If you do actually care about food and the well being of your fellow humans how about you read up on things like accessibility to food?

Read up beyond OH SHIT POOR PEOPLE ARE FAT and investigate the prevalence of the foods you think are evil versus the availability of fresh and foods you deem good in poor and urban areas.

Use your noodle and instead of bitching at random people on the street bitch at the FDA and the mega corporations who put a whole lot of bad shit into our food.

If you think fast food is evil don't eat it.

If you think soda is evil don't drink it.

Don't proselytize your diet (as in what and how you eat not weightloss) to other people. If they ask go at it but offering your "advice" when it's neither asked for nor wanted is fucking rude.

Learn to accept that a.) we're all going to die and b.) there is no one true way to live. Learn to accept that you are not going to find everyone in the world attractive and that is okay. Understand that no one has an obligation moral or otherwise to conform to your personal beliefs about your body, food, health etc.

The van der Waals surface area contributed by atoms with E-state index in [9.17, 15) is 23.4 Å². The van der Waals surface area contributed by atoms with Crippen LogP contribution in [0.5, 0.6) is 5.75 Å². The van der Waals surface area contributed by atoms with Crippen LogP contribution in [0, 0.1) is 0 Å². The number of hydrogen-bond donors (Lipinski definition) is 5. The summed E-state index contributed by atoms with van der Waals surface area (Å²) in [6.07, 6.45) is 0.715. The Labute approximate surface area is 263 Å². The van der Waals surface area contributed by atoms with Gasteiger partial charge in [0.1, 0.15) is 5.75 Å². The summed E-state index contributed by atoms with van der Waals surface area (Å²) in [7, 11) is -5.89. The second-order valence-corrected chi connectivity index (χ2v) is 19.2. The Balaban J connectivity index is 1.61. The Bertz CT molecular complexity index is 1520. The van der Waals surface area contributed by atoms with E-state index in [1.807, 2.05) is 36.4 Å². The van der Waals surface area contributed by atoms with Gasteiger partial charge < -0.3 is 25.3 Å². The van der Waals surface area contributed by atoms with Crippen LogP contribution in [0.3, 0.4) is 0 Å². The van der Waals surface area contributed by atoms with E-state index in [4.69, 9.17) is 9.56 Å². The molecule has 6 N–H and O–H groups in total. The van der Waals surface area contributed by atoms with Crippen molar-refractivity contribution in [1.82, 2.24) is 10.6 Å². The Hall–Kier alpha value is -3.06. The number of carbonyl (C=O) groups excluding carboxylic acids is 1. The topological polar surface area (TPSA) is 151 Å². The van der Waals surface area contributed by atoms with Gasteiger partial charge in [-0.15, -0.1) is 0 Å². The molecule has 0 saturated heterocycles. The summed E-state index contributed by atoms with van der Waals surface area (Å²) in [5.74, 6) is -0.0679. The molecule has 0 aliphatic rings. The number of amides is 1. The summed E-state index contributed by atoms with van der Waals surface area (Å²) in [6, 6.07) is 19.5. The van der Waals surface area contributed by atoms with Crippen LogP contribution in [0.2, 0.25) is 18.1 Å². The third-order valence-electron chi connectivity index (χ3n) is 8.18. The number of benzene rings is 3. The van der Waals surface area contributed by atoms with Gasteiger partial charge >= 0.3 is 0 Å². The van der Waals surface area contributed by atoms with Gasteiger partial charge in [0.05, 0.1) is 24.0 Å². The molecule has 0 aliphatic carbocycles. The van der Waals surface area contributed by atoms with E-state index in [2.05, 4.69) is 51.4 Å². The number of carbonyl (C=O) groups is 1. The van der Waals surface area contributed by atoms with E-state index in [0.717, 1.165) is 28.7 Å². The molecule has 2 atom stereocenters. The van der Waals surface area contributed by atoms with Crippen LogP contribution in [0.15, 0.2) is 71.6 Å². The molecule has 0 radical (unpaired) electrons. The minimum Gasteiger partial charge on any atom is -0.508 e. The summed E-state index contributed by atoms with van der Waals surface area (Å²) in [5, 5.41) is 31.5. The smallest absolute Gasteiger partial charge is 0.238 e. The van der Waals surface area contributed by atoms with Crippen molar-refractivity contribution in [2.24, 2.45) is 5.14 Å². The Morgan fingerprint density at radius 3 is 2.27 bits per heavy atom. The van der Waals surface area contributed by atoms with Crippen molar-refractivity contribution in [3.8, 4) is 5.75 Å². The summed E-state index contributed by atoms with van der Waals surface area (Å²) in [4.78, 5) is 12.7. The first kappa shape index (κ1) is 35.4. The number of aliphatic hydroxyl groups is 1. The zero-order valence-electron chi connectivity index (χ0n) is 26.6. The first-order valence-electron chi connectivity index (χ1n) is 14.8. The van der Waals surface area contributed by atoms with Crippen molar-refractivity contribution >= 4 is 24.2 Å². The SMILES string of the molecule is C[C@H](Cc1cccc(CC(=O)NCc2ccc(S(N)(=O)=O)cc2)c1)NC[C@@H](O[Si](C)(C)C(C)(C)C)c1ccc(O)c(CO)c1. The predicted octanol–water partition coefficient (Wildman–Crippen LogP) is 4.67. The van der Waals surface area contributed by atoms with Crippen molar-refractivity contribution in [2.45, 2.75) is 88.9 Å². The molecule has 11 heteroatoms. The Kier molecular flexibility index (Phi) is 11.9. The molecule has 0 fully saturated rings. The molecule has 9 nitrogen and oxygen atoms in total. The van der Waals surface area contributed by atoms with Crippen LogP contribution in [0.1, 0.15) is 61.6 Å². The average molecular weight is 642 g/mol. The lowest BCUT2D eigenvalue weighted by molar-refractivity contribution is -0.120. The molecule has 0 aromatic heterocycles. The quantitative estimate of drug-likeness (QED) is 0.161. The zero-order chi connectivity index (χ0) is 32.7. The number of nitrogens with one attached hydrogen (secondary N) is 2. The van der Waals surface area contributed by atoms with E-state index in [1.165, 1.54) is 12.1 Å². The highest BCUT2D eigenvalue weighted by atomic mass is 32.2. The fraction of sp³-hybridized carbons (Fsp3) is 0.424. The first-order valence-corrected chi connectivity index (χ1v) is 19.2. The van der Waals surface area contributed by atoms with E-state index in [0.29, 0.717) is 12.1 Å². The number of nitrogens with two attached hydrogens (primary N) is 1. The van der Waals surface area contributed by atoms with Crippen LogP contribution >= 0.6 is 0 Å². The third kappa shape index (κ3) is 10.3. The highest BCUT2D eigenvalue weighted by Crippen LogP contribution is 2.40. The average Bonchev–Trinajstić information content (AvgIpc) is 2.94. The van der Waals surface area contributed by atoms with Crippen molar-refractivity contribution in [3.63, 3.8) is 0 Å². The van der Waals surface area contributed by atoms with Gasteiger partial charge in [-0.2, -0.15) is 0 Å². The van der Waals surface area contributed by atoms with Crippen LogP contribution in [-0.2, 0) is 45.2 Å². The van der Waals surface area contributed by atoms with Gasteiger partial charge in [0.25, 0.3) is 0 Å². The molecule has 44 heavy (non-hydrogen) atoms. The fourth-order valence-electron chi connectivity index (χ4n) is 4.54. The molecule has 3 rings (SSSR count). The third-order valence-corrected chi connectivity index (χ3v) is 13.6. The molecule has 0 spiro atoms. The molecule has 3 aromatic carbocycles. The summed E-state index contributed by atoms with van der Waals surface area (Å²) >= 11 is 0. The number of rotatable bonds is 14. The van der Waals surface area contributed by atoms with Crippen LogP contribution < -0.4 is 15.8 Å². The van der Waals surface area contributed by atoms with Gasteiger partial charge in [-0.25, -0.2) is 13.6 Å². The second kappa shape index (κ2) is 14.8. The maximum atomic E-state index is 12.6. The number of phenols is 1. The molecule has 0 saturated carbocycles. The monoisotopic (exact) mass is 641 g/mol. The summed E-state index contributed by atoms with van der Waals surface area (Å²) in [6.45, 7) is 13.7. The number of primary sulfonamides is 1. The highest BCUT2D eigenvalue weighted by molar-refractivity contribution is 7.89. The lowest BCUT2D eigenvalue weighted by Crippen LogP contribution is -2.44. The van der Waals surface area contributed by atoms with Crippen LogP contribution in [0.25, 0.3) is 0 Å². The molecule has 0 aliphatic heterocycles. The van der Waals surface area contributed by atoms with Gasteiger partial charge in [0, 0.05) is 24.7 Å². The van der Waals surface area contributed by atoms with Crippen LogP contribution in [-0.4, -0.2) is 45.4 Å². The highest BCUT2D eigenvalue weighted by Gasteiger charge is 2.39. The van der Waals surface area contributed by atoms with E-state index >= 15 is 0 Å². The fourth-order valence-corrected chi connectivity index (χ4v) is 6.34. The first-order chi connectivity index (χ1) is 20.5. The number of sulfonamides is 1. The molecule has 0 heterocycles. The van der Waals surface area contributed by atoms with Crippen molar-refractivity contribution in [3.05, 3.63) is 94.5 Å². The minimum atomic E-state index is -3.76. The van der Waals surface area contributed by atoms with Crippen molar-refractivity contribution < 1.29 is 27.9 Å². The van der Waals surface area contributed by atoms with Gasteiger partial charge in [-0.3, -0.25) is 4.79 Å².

Learn to accept that some people fat or thin eat food you find disgusting. It is going to keep happening because you are not the boss of every palate and person.

Learn the real ramifications of the American health care system beyond damn you fat asses type rhetoric.

If you look at fat people and start having many feelings that may or may not include disgust deal with that shit. If you are troubled when you see a jiggly ass chances are it's not because you "care" so much, it's probably more deeply rooted in your feelings about your own ass, so handle that shit.